Economies of Scale
Economies of Scale refer to the reduction in per-unit costs achievable by distributing fixed costs over a higher level of production. It is generated when increased production lowers the average production cost of each unit.
Ways to Utilize Economies of Scale
This phenomenon occurs when businesses decide to adopt one of the two ways listed below -
First, if a company can get a discount by buying component parts in bulk, it can lower its variable costs per unit as it grows larger.
Second, by increasing production, a company can distribute its fixed costs over a greater number of units.
These economies deter entry by forcing the aspirant either to come in on a large scale or to accept a cost disadvantage. Scale economies in production, research marketing, and service are probably the key barriers to entry into the mainframe computer industry.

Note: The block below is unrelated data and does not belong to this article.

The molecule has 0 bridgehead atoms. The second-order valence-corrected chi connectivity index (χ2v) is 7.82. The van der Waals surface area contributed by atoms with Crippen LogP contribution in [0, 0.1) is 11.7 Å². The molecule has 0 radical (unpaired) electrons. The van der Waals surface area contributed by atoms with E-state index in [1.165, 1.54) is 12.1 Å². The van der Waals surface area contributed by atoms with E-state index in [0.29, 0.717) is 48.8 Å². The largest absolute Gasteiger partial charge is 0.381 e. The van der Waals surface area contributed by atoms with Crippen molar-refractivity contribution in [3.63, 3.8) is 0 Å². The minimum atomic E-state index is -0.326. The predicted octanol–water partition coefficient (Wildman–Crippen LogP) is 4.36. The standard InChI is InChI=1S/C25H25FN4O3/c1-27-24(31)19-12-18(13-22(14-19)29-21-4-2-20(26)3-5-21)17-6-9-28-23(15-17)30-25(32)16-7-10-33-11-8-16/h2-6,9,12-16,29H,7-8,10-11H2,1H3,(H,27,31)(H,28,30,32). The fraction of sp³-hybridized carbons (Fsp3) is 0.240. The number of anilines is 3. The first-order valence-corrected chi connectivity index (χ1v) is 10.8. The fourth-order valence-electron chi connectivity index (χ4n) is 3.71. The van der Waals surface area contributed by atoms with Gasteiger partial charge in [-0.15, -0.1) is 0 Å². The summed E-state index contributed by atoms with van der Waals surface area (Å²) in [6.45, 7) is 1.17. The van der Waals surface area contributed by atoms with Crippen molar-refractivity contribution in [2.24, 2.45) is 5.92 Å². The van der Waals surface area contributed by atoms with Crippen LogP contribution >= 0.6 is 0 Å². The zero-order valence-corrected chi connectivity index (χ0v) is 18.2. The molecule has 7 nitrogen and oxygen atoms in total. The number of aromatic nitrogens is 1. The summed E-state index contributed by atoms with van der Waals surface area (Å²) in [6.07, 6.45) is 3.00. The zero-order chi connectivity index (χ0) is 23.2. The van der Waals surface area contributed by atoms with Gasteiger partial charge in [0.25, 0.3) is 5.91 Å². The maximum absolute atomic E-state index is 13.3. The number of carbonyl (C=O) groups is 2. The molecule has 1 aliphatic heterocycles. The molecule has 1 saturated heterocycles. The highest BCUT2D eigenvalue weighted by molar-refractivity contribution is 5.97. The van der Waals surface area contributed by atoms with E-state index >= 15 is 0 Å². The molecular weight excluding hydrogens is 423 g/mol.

Economies of scale can also act as hurdles in distribution, utilization of the sales force, financing, and nearly any other part of a business. Economies of scale are the savings and/or cost-cutting that companies achieve because of increased volume.
For example, if the tiny pizza shop down the road decides to increase the efficiency of pizza assembly by adopting technologies like big pizza chains, they’ll have to make an effort to increase sales so that the huge investment in technology is covered by the amplified profit. This would be a great example of how economies of scale work.
Use of the Term in Sentences
- Businesses must keep the economies of scale in mind while considering cost-cutting and generating maximum profit.
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